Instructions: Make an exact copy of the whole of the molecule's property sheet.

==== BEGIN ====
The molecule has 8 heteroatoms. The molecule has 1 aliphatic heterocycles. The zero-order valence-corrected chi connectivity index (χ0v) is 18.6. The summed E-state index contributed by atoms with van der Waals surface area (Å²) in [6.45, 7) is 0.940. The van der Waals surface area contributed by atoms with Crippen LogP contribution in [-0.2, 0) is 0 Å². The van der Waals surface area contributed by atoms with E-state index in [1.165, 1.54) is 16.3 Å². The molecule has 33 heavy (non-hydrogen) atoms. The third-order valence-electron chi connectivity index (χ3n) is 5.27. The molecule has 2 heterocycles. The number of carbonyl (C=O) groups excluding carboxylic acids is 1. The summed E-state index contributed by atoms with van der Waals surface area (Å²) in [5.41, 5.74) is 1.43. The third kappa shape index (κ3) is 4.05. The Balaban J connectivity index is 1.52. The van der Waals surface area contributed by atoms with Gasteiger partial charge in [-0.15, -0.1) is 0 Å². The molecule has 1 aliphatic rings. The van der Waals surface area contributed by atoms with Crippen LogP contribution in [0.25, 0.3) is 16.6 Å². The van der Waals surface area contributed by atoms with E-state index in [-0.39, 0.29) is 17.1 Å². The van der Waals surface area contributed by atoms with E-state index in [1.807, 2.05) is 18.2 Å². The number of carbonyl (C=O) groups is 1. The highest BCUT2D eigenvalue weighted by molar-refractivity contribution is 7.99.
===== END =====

The molecule has 8 heteroatoms. The molecule has 1 aliphatic heterocycles. The zero-order valence-corrected chi connectivity index (χ0v) is 18.6. The summed E-state index contributed by atoms with van der Waals surface area (Å²) in [6.45, 7) is 0.940. The van der Waals surface area contributed by atoms with Crippen LogP contribution in [-0.2, 0) is 0 Å². The van der Waals surface area contributed by atoms with E-state index in [1.165, 1.54) is 16.3 Å². The molecule has 33 heavy (non-hydrogen) atoms. The third-order valence-electron chi connectivity index (χ3n) is 5.27. The molecule has 2 heterocycles. The number of carbonyl (C=O) groups excluding carboxylic acids is 1. The summed E-state index contributed by atoms with van der Waals surface area (Å²) in [5.41, 5.74) is 1.43. The third kappa shape index (κ3) is 4.05. The Balaban J connectivity index is 1.52. The van der Waals surface area contributed by atoms with Gasteiger partial charge in [-0.15, -0.1) is 0 Å². The molecule has 1 aliphatic rings. The van der Waals surface area contributed by atoms with Crippen LogP contribution in [0.25, 0.3) is 16.6 Å². The van der Waals surface area contributed by atoms with E-state index in [-0.39, 0.29) is 17.1 Å². The van der Waals surface area contributed by atoms with E-state index in [1.807, 2.05) is 18.2 Å². The number of carbonyl (C=O) groups is 1. The highest BCUT2D eigenvalue weighted by molar-refractivity contribution is 7.99.